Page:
Just back from an overnighter in London. Down yesterday on the train, a 40 minute meeting with Secretary of State for Northern Ireland and then on the town prior to train home today.
Just as I have already had my final ever long haul air flight and my final ever European holiday, this marked the last of my trips to London. It was just too much stress on the old body. My back gives in quite quickly carrying anything like an overnight bag and a few files. The actual travel is OK so I suppose I might make a lightweight run. The meeting was some contingency planning that SoS wanted to make regarding the publication by Lord Saville of his Inquiry findings of events of Bloody Sunday on 30 January 1972.
I was there when the thing went off at Londonderry and ran the first immediate investigation so it would be nice to be in at the death. Others at the meeting included three Generals and a very senior MOD official. And me. How a humble WOI got dragged into that sort of body, I'll never know. I have nothing to be afraid of but it seems our meeting was to debate just what needed to be done if there were any problems with the cover of anonymity given to many of the military witnesses should Saville attribute blame.
Seeing it might be the Final Night of John's Proms, I decided to make a bit of a night of it. The very first posh restaurant I went to was in 1942 when my father took me to a business lunch at Veerasawamy's Restaurant in Regent Street. I know not why - he was not one given to acknowledging fatherly treats. I was obviously impressed as it became a favourite watering hole for me as I progressed through courting and into marriage. During my time in the Army, we went there whenever we returned from foreign climes. Although it was an Indian restaurant it bore little resemblence to any such establishment of today. Possibly the best description would be to liken it to a Government resthouse in pre-Merdeka Malaya. It was the burra sahibs version of Indian eating. The food was vaguely Home Counties English with added spices. None of that curry stuff that the natives eat dontcherknow! Such dishes were available but were not the foremost items on the menu. Right from my first visual memory it had a sort of run down, faded charm. The staff were very discreet but one's glass was kept topped up and dishes came and went in an almost discreet manner.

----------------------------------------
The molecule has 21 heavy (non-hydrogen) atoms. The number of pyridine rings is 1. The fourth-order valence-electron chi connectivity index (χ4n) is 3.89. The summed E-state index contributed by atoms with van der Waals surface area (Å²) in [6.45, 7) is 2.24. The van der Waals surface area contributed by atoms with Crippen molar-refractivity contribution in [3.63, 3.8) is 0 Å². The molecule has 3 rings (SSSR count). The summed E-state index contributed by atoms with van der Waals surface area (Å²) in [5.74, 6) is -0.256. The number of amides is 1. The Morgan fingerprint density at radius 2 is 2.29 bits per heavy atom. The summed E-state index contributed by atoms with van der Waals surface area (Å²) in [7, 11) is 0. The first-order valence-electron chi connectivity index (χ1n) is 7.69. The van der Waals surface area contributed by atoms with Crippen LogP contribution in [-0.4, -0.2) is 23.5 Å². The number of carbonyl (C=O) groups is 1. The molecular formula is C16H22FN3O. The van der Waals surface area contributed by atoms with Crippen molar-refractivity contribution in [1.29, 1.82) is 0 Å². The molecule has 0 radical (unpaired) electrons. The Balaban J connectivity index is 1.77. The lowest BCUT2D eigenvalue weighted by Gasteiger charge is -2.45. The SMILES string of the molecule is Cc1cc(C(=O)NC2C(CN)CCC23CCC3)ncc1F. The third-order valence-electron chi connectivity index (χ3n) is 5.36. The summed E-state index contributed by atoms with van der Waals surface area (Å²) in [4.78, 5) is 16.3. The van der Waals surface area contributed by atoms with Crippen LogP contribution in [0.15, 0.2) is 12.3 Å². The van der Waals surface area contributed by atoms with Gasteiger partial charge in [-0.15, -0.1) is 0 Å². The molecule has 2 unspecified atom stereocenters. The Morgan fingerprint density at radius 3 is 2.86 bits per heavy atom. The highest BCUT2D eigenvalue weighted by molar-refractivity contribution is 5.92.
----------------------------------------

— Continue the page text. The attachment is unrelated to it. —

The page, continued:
Well, it has been sold by the Veeraswamy family who ran it since 1926. The new brooms have refurbished it. No red flock wallpaper-style; the idea seems to represent the spread of the cuisine from North to Southern India. Very opulent decoration without very much OTT features.
So, this was the setting for my final experience of London dining. I invited my daughter and an Internet friend I'd not met other than over the ether. She brought her man but, even as a host, I have to say that my night was made wonderful by Caroline's bringing my grand-daughter Liberty along as a totally unexpected surprise. Liberty is a mid-teenager going on 25'ish and is so bright that she sparkles. She was in no way fazed by being in a party of oldies and held her own in conversation. And wine drinking! We did the usual thing of ordering a wide assortment of personal choices but robbing each other's dishes. It was a wonderful few hours that went by all too soon.
So, as the retreat from Empire progressed with many milestones, I've touched another milepost in my retreat. Sad I'll not see it's inside again but warm memories of some very very fine times are still with me. Last night was the cap put back on the bottle. I can live with that.